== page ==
If he turns white in the winter, he’s a hare. Not all hares turn white. The blacktailed jackrabbit, which is a hare, does not turn white in the winter. The whitetail jackrabbit, still a hare, does turn white. No rabbits turn white in the winter.

Out west, when something or someone runs, we call it jackrabbiting. But all jackrabbits, regardless of species are hares. Hares tend to run, get it?

Both rabbits and hares have a hare lip. Why make the hare the example? I have no idea.

Rabbit is so good to eat that it’s actually commercially raised for that purpose. You can choke down a hare if you’re in survival mode, but wouldn’t order it on purpose.

We use many terms dating back to the hare in our modern language. Most folks forget where they originate. I’ve aleady mentiontioned the hare lip, but in basketball we have March Madness. There are March Madness sales at stores too. The tortoise, which is not a turtle, did not race a rabbit he raced a hare, which may have been a jackrabbit, which is still actually a hare.

So for March, “We’re all mad here.”


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63 responses to “We’re all mad here…

  1. Those are some strange looking Jackalopes. 😀

    Liked by 1 person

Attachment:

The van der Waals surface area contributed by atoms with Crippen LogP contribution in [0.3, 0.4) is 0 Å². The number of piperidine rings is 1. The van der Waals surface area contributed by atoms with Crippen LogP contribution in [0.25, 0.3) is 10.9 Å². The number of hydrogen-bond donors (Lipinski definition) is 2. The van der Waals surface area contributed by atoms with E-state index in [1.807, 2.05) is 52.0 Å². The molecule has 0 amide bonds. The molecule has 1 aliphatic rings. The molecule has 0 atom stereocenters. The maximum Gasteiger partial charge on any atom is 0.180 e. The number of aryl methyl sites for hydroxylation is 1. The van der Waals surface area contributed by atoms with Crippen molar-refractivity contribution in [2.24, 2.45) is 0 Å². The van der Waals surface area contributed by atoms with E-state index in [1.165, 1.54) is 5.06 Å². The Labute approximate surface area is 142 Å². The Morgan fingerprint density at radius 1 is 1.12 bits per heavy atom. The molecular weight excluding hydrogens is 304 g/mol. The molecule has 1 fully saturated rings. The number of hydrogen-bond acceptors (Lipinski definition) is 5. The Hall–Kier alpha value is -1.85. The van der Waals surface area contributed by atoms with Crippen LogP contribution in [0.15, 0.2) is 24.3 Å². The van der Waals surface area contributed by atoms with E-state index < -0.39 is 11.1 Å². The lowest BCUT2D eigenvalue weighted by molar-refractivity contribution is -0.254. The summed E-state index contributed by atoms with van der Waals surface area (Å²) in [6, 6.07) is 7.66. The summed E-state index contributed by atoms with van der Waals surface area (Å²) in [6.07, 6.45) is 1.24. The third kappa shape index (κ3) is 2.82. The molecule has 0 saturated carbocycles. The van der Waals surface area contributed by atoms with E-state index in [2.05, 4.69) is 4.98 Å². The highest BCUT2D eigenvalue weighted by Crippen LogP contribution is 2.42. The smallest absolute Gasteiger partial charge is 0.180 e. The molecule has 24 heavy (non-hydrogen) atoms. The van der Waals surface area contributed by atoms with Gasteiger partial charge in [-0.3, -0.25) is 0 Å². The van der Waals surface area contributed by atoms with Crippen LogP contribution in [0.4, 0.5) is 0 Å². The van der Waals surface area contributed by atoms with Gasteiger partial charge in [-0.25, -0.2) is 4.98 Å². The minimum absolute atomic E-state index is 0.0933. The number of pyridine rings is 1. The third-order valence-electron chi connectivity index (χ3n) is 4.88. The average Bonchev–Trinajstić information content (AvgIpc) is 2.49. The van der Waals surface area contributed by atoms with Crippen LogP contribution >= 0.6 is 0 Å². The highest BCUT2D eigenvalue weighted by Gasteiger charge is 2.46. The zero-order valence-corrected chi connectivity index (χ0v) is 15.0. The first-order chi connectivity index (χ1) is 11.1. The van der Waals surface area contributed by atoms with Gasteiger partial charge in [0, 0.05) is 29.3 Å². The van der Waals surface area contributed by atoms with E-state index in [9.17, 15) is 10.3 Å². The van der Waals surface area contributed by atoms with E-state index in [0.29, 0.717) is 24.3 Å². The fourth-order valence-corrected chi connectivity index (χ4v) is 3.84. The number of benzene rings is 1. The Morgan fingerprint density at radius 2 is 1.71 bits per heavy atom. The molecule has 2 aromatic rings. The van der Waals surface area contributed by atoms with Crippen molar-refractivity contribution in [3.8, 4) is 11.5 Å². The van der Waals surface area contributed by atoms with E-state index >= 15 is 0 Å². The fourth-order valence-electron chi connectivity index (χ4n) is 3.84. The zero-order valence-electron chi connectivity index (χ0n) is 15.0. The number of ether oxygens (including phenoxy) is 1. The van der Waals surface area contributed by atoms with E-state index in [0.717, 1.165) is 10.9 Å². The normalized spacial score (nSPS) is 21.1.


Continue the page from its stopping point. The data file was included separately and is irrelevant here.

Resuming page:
2. After reading all that and trying to make sense of it, I understand the “mad” reference.

    Love the new site look. 🙂 🐇

    Liked by 1 person

  3. That kinda made me dizzy. Then hungry.

    Liked by 1 person

  4. Yoo Hoo I have a question. Hare/hair of the dog is a different thing right? Is this going to be on the test? I know that was two questions. I think whatever you have today is contagious. 😀

    Liked by 3 people

  5. Oh the things we learn from blogs. 🙂 Love the exchange with John Howell. 🙂

    Liked by 2 people

  6. Being mad isn’t so bad. Around here, I think it actually helps…

    Liked by 1 person

  7. Consider me educated…and confused. I guess that means I’m “mad” too.
    Love the new blog look. I like that you did something out of the box instead of going with Shamrocks or something along those lines.

    Liked by 1 person

  8. Even just 100 years ago, people lived closer to the earth. I’d guess both rabbits and hares were so widespread that their behavior would have been familiar to almost everyone. Nobody would have to guess what the references meant.

    Liked by 1 person

  9. I’ve missed your blog. I always learn so much here. Now that you mention straw on heads of “mad” people historically, all I can think of is the straw man in Wizard of OZ needing a brain. I couldn’t find any reference to it.

    Liked by 1 person

    • I’m so glad to get someone to chime in on that. It seems an odd way to depict madness. I’ll wager the straw man was put together with that idea though.